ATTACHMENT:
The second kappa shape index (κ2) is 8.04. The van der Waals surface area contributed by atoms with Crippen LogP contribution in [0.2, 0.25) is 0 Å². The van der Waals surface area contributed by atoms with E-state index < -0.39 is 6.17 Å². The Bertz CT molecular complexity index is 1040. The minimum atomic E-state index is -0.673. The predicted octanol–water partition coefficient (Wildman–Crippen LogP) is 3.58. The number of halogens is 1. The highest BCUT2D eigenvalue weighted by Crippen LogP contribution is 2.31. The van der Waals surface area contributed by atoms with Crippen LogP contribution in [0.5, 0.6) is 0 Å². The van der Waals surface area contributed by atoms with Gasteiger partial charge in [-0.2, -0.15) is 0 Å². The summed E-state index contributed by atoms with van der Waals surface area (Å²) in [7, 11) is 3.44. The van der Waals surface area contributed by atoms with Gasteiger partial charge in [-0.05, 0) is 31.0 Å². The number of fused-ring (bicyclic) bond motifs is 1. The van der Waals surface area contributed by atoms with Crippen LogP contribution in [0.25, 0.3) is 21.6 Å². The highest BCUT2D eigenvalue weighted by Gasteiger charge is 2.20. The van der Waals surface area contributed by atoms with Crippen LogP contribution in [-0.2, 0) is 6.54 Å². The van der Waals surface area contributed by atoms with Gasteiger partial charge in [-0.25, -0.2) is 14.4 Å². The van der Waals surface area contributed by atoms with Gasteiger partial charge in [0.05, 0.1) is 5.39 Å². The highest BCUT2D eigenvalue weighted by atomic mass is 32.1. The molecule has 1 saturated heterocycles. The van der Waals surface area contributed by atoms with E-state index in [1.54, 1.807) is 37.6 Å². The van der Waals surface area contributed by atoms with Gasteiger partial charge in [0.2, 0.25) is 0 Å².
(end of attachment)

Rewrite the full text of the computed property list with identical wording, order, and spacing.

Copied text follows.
The second kappa shape index (κ2) is 8.04. The van der Waals surface area contributed by atoms with Crippen LogP contribution in [0.2, 0.25) is 0 Å². The van der Waals surface area contributed by atoms with E-state index < -0.39 is 6.17 Å². The Bertz CT molecular complexity index is 1040. The minimum atomic E-state index is -0.673. The predicted octanol–water partition coefficient (Wildman–Crippen LogP) is 3.58. The number of halogens is 1. The highest BCUT2D eigenvalue weighted by Crippen LogP contribution is 2.31. The van der Waals surface area contributed by atoms with Crippen LogP contribution in [0.5, 0.6) is 0 Å². The van der Waals surface area contributed by atoms with Gasteiger partial charge in [-0.2, -0.15) is 0 Å². The summed E-state index contributed by atoms with van der Waals surface area (Å²) in [7, 11) is 3.44. The van der Waals surface area contributed by atoms with Gasteiger partial charge in [-0.05, 0) is 31.0 Å². The number of fused-ring (bicyclic) bond motifs is 1. The van der Waals surface area contributed by atoms with Crippen LogP contribution in [0.25, 0.3) is 21.6 Å². The highest BCUT2D eigenvalue weighted by Gasteiger charge is 2.20. The van der Waals surface area contributed by atoms with Crippen LogP contribution in [-0.2, 0) is 6.54 Å². The van der Waals surface area contributed by atoms with Gasteiger partial charge in [-0.25, -0.2) is 14.4 Å². The van der Waals surface area contributed by atoms with Gasteiger partial charge in [0.05, 0.1) is 5.39 Å². The highest BCUT2D eigenvalue weighted by atomic mass is 32.1. The molecule has 1 saturated heterocycles. The van der Waals surface area contributed by atoms with E-state index in [1.54, 1.807) is 37.6 Å². The van der Waals surface area contributed by atoms with Gasteiger partial charge in [0.2, 0.25) is 0 Å².